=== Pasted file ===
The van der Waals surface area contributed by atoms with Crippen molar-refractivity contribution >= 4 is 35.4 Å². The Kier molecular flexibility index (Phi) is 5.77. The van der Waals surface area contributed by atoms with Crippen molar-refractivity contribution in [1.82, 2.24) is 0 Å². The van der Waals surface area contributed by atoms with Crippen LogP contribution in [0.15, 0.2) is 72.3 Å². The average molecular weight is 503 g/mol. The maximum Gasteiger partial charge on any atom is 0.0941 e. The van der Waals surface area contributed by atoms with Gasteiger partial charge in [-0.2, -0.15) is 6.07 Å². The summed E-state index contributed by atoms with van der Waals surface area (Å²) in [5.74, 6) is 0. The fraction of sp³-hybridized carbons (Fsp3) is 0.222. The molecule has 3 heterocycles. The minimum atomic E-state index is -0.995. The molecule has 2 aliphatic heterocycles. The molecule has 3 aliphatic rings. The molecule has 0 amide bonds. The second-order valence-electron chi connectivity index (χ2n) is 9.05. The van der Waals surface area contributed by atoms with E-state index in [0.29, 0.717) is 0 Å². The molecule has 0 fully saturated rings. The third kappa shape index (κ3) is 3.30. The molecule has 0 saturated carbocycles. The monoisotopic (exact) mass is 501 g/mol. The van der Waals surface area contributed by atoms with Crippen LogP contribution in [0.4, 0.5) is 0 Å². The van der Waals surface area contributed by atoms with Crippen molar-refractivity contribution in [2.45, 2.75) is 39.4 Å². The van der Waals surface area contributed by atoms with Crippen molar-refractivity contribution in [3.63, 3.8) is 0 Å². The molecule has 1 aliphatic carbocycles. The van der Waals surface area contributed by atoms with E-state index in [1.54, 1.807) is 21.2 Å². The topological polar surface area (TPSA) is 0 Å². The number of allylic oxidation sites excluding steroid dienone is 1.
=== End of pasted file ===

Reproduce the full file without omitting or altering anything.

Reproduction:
The van der Waals surface area contributed by atoms with Crippen molar-refractivity contribution >= 4 is 35.4 Å². The Kier molecular flexibility index (Phi) is 5.77. The van der Waals surface area contributed by atoms with Crippen molar-refractivity contribution in [1.82, 2.24) is 0 Å². The van der Waals surface area contributed by atoms with Crippen LogP contribution in [0.15, 0.2) is 72.3 Å². The average molecular weight is 503 g/mol. The maximum Gasteiger partial charge on any atom is 0.0941 e. The van der Waals surface area contributed by atoms with Gasteiger partial charge in [-0.2, -0.15) is 6.07 Å². The summed E-state index contributed by atoms with van der Waals surface area (Å²) in [5.74, 6) is 0. The fraction of sp³-hybridized carbons (Fsp3) is 0.222. The molecule has 3 heterocycles. The minimum atomic E-state index is -0.995. The molecule has 2 aliphatic heterocycles. The molecule has 3 aliphatic rings. The molecule has 0 amide bonds. The second-order valence-electron chi connectivity index (χ2n) is 9.05. The van der Waals surface area contributed by atoms with E-state index in [0.29, 0.717) is 0 Å². The molecule has 0 fully saturated rings. The third kappa shape index (κ3) is 3.30. The molecule has 0 saturated carbocycles. The monoisotopic (exact) mass is 501 g/mol. The van der Waals surface area contributed by atoms with Crippen LogP contribution in [0.4, 0.5) is 0 Å². The van der Waals surface area contributed by atoms with Crippen molar-refractivity contribution in [2.45, 2.75) is 39.4 Å². The van der Waals surface area contributed by atoms with Crippen molar-refractivity contribution in [3.63, 3.8) is 0 Å². The molecule has 1 aliphatic carbocycles. The van der Waals surface area contributed by atoms with E-state index in [1.54, 1.807) is 21.2 Å². The topological polar surface area (TPSA) is 0 Å². The number of allylic oxidation sites excluding steroid dienone is 1.